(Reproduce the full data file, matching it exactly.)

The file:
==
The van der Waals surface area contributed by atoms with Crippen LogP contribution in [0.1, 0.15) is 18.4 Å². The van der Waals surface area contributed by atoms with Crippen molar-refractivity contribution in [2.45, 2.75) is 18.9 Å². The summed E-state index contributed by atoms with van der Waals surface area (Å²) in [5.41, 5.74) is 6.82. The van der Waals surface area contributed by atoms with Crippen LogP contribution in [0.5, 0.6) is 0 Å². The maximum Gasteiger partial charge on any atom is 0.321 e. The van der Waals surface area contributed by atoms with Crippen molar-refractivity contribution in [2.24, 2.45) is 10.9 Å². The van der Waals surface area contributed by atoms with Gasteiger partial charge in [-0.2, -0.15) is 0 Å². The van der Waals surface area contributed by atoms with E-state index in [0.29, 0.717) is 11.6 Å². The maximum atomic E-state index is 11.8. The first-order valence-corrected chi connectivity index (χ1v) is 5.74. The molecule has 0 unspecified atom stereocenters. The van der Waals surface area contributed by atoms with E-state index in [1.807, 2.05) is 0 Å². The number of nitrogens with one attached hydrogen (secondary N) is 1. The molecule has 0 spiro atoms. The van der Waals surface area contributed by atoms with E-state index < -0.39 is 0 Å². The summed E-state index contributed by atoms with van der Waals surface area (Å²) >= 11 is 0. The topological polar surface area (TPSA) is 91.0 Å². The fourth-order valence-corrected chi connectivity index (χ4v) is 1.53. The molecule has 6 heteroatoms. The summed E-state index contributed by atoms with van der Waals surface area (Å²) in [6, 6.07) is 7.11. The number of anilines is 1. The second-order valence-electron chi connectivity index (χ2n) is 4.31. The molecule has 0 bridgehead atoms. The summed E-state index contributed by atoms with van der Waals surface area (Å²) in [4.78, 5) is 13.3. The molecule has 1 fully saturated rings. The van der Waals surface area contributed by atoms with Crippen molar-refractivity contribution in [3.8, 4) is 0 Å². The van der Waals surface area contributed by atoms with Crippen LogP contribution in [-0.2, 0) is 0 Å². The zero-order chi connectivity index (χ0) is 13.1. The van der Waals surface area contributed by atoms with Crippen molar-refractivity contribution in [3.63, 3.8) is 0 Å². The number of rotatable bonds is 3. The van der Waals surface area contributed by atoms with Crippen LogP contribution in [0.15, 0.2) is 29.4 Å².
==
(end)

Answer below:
The van der Waals surface area contributed by atoms with Crippen LogP contribution in [0.1, 0.15) is 18.4 Å². The van der Waals surface area contributed by atoms with Crippen molar-refractivity contribution in [2.45, 2.75) is 18.9 Å². The summed E-state index contributed by atoms with van der Waals surface area (Å²) in [5.41, 5.74) is 6.82. The van der Waals surface area contributed by atoms with Crippen LogP contribution in [0.5, 0.6) is 0 Å². The maximum Gasteiger partial charge on any atom is 0.321 e. The van der Waals surface area contributed by atoms with Crippen molar-refractivity contribution in [2.24, 2.45) is 10.9 Å². The van der Waals surface area contributed by atoms with Gasteiger partial charge in [-0.2, -0.15) is 0 Å². The van der Waals surface area contributed by atoms with E-state index in [0.29, 0.717) is 11.6 Å². The maximum atomic E-state index is 11.8. The first-order valence-corrected chi connectivity index (χ1v) is 5.74. The molecule has 0 unspecified atom stereocenters. The van der Waals surface area contributed by atoms with E-state index in [1.807, 2.05) is 0 Å². The number of nitrogens with one attached hydrogen (secondary N) is 1. The molecule has 0 spiro atoms. The van der Waals surface area contributed by atoms with E-state index < -0.39 is 0 Å². The summed E-state index contributed by atoms with van der Waals surface area (Å²) >= 11 is 0. The topological polar surface area (TPSA) is 91.0 Å². The fourth-order valence-corrected chi connectivity index (χ4v) is 1.53. The molecule has 6 heteroatoms. The summed E-state index contributed by atoms with van der Waals surface area (Å²) in [6, 6.07) is 7.11. The number of anilines is 1. The second-order valence-electron chi connectivity index (χ2n) is 4.31. The molecule has 0 bridgehead atoms. The summed E-state index contributed by atoms with van der Waals surface area (Å²) in [4.78, 5) is 13.3. The molecule has 1 fully saturated rings. The van der Waals surface area contributed by atoms with Crippen molar-refractivity contribution in [3.8, 4) is 0 Å². The van der Waals surface area contributed by atoms with Crippen LogP contribution in [-0.2, 0) is 0 Å². The zero-order chi connectivity index (χ0) is 13.1. The van der Waals surface area contributed by atoms with Crippen molar-refractivity contribution in [3.63, 3.8) is 0 Å². The number of rotatable bonds is 3. The van der Waals surface area contributed by atoms with Crippen LogP contribution in [0.15, 0.2) is 29.4 Å².